Large urban residences both register and articulate financial and aspirational value. Catering as much to their inhabitants’ needs as to their whims, they are, at once, spaces of private indulgence as also objects of a more socially motivated aesthetic expression. Therefore, the luxurious and the exotic are sought in various ways from their design. In big cities, global market systems drive construction, fabrication and procurement logistics, and so, the extrinsic, or exotic, in terms of materiality and the machined, in terms of texture and precision, are more sought after and given greater value. Systems of architectural production also appear to have cleaved apart the relationships between making and material while form seems to rely heavily on geometries that ease the application of industrially mass produced and pre-engineered surface renders. Ironically, the search for the unusual in contemporary urban architecture seems akin to a walk in a “walled garden” of ubiquitous aesthetics.
Outré House attempts a rediscovery of the singular and distinctive, specifically, in the working of humble materials; on site and by hand. It attempts to do so by recentring the bond between making and material. From bespoke concrete formwork and poured flooring to curved joinery and rhythmically notched masonry, the design releases its handmade construction from the constraints of the straight line. It, thus, allows crafted details to overlay each other rather than be restricted, merely, to points and lines where materials meet.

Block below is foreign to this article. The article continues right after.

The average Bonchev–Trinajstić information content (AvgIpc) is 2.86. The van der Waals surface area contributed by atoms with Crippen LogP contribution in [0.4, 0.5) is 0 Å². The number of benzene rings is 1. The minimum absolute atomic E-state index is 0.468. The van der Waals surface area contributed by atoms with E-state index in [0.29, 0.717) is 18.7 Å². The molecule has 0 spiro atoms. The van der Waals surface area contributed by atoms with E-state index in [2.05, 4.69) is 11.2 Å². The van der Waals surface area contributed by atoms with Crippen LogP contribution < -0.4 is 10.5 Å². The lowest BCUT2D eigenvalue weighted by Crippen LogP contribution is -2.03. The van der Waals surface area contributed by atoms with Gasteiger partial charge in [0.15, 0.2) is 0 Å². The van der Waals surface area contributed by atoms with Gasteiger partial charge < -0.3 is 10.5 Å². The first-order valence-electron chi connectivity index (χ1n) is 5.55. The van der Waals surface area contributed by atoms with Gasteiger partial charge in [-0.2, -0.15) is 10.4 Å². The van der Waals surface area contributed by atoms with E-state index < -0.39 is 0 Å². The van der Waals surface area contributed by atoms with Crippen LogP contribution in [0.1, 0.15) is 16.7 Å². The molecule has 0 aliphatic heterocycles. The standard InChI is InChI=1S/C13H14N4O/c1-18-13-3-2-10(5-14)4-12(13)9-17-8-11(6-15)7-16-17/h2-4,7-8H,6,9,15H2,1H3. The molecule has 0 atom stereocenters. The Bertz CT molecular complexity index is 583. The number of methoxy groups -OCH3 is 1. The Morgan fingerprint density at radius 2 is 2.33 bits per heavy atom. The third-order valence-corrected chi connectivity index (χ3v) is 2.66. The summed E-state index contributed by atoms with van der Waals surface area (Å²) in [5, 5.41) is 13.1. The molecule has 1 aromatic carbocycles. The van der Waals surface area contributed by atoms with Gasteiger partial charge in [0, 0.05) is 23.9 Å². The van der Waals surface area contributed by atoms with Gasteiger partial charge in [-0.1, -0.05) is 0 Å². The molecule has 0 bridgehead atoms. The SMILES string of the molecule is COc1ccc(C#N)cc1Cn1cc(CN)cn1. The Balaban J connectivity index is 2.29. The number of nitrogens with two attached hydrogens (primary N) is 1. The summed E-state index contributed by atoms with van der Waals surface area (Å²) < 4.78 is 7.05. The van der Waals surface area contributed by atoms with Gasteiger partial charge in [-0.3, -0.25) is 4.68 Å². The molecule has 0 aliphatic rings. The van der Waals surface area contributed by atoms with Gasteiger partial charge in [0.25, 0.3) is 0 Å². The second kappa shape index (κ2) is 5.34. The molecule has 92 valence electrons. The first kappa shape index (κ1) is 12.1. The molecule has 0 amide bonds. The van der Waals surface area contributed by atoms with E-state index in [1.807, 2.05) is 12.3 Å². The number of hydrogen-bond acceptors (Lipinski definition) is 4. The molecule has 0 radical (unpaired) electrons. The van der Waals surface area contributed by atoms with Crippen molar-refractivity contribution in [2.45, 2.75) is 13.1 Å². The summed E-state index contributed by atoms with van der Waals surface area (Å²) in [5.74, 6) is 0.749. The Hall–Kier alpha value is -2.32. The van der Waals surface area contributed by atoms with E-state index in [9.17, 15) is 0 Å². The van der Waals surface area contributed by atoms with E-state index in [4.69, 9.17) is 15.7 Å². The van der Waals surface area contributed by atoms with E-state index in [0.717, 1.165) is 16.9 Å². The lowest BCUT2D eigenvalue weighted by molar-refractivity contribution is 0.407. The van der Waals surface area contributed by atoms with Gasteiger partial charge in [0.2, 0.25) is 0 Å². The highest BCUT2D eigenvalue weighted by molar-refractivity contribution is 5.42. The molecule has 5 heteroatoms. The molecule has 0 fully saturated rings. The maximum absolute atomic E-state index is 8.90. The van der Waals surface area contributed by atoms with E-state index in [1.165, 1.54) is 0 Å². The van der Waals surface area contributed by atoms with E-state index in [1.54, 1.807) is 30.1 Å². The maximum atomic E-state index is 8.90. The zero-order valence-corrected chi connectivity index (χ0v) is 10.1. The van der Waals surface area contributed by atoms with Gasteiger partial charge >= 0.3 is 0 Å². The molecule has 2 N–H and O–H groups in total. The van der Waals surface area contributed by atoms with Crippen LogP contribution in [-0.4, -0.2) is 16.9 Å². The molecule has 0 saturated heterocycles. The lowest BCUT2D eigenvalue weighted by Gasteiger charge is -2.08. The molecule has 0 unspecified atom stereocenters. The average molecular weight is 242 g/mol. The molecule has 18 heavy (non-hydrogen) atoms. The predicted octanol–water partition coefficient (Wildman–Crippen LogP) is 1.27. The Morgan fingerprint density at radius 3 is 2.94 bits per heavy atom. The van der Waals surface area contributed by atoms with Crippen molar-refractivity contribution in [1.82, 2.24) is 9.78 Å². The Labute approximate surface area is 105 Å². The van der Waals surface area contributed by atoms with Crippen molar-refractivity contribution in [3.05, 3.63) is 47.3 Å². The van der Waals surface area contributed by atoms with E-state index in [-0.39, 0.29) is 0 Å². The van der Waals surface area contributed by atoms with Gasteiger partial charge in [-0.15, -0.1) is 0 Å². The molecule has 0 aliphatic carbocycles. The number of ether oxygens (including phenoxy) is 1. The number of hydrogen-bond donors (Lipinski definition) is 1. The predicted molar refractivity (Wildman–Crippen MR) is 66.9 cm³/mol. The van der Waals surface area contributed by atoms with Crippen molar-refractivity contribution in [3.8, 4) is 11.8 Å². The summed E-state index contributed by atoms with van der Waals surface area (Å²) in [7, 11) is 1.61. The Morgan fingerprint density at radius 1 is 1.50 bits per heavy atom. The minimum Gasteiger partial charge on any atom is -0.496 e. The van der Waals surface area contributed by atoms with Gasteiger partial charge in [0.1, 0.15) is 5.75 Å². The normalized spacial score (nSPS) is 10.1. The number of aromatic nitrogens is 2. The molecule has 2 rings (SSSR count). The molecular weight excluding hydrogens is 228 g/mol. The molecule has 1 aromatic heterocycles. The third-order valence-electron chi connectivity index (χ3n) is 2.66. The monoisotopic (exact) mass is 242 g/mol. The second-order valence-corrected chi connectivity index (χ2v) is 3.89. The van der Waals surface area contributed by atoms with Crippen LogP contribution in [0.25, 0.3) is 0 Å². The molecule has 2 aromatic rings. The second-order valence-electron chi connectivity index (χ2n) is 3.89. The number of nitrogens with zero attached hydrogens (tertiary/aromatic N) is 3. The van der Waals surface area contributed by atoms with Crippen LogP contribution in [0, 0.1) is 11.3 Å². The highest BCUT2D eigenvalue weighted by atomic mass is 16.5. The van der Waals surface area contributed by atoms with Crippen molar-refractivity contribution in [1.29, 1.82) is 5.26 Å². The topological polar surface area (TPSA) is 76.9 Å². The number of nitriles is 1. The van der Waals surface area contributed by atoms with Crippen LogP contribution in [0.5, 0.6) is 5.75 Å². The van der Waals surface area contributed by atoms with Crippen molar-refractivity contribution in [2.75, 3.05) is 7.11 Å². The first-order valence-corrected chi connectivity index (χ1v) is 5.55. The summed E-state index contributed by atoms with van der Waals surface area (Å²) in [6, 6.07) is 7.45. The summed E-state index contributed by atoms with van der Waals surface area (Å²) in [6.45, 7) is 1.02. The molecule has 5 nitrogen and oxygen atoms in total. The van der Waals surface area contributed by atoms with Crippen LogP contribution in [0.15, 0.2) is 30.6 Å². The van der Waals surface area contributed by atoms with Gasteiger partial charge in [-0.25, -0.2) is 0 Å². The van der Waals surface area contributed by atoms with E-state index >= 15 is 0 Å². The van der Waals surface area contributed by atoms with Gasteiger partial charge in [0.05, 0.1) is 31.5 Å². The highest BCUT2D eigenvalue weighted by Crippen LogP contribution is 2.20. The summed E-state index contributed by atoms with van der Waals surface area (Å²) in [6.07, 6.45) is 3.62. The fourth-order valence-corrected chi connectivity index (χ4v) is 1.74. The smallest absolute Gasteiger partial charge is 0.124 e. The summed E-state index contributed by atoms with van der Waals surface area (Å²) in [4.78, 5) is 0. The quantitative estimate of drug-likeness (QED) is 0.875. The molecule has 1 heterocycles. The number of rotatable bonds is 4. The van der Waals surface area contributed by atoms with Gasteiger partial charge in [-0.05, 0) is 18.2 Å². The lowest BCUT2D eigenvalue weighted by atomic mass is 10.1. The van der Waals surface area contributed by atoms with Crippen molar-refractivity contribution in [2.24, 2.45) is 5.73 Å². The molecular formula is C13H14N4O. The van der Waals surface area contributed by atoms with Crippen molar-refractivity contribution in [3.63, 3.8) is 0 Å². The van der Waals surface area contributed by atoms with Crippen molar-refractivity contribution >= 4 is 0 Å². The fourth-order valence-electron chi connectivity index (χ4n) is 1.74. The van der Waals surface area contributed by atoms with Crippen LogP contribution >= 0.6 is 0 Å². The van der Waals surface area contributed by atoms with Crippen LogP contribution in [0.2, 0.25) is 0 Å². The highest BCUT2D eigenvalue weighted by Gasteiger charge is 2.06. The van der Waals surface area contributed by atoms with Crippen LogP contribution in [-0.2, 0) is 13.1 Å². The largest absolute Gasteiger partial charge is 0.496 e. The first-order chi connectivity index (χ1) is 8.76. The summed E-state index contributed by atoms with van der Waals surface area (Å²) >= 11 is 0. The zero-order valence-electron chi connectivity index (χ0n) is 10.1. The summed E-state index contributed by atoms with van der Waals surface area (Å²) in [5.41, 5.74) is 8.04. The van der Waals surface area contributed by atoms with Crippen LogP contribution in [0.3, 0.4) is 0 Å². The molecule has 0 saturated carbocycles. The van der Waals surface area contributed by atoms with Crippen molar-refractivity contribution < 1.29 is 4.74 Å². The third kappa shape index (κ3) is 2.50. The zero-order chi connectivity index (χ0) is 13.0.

The city grid and its volumetric controls, most simplistically, resolves into rectilinearity. This boxform resolution of the program unavoidably results in spatial compartmentalisation, on top of which real estate imperatives encourage apartment stacks of cookiecutter floor plates. The curvilinearity of Outré House creates more fluid spatial formations and helps create smoothly transitioning spaces.
Outré House also rekindles the relationship between the crafted and the natural. The weave between the handmade and the natural further positions this design away from the industrial. The interweaving of precisely turned wooden louvres and vertically installed planters allows the vegetal to enmesh with the structural, gathering into internal and rooftop gardens. This coupling of craft and foliage also underlines the bespoke floral chandelier designed by
Gold Winner – Archframe Design Awards 2023
Design Firm – Anagram Architects
Project Title – Outré House
Project Category – Private Residential
Status – Built
Architect – Vaibhav Dimri
Design Team – VAIBHAV DIMRI, MADHAV RAMAN, AYUSH PRAKASH
Profile – Professional Architect
Country – India